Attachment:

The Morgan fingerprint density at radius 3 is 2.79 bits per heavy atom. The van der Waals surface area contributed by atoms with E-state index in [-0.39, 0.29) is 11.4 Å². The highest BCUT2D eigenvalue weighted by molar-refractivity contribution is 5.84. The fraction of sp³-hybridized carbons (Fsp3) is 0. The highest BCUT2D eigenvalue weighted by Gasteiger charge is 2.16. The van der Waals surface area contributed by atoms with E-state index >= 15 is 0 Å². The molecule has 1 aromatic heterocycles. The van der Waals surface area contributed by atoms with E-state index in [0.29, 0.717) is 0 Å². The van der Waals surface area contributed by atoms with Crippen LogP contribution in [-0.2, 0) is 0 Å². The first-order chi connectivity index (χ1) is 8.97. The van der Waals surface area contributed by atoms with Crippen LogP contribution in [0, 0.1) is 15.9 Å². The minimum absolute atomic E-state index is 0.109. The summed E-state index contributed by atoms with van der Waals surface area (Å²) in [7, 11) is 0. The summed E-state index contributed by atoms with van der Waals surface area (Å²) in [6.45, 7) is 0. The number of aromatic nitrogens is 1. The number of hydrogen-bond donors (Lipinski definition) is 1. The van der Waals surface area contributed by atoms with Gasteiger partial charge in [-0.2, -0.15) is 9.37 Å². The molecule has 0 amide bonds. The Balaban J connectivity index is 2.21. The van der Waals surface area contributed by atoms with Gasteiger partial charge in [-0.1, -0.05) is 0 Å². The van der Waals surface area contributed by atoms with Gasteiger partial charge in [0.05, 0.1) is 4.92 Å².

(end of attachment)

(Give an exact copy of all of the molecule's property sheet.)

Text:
The Morgan fingerprint density at radius 3 is 2.79 bits per heavy atom. The van der Waals surface area contributed by atoms with E-state index in [-0.39, 0.29) is 11.4 Å². The highest BCUT2D eigenvalue weighted by molar-refractivity contribution is 5.84. The fraction of sp³-hybridized carbons (Fsp3) is 0. The highest BCUT2D eigenvalue weighted by Gasteiger charge is 2.16. The van der Waals surface area contributed by atoms with E-state index >= 15 is 0 Å². The molecule has 1 aromatic heterocycles. The van der Waals surface area contributed by atoms with E-state index in [0.29, 0.717) is 0 Å². The van der Waals surface area contributed by atoms with Crippen LogP contribution in [-0.2, 0) is 0 Å². The first-order chi connectivity index (χ1) is 8.97. The van der Waals surface area contributed by atoms with Crippen LogP contribution in [0, 0.1) is 15.9 Å². The minimum absolute atomic E-state index is 0.109. The summed E-state index contributed by atoms with van der Waals surface area (Å²) in [7, 11) is 0. The summed E-state index contributed by atoms with van der Waals surface area (Å²) in [6.45, 7) is 0. The number of aromatic nitrogens is 1. The number of hydrogen-bond donors (Lipinski definition) is 1. The van der Waals surface area contributed by atoms with Gasteiger partial charge in [-0.2, -0.15) is 9.37 Å². The molecule has 0 amide bonds. The Balaban J connectivity index is 2.21. The van der Waals surface area contributed by atoms with Gasteiger partial charge in [-0.1, -0.05) is 0 Å². The van der Waals surface area contributed by atoms with Gasteiger partial charge in [0.05, 0.1) is 4.92 Å².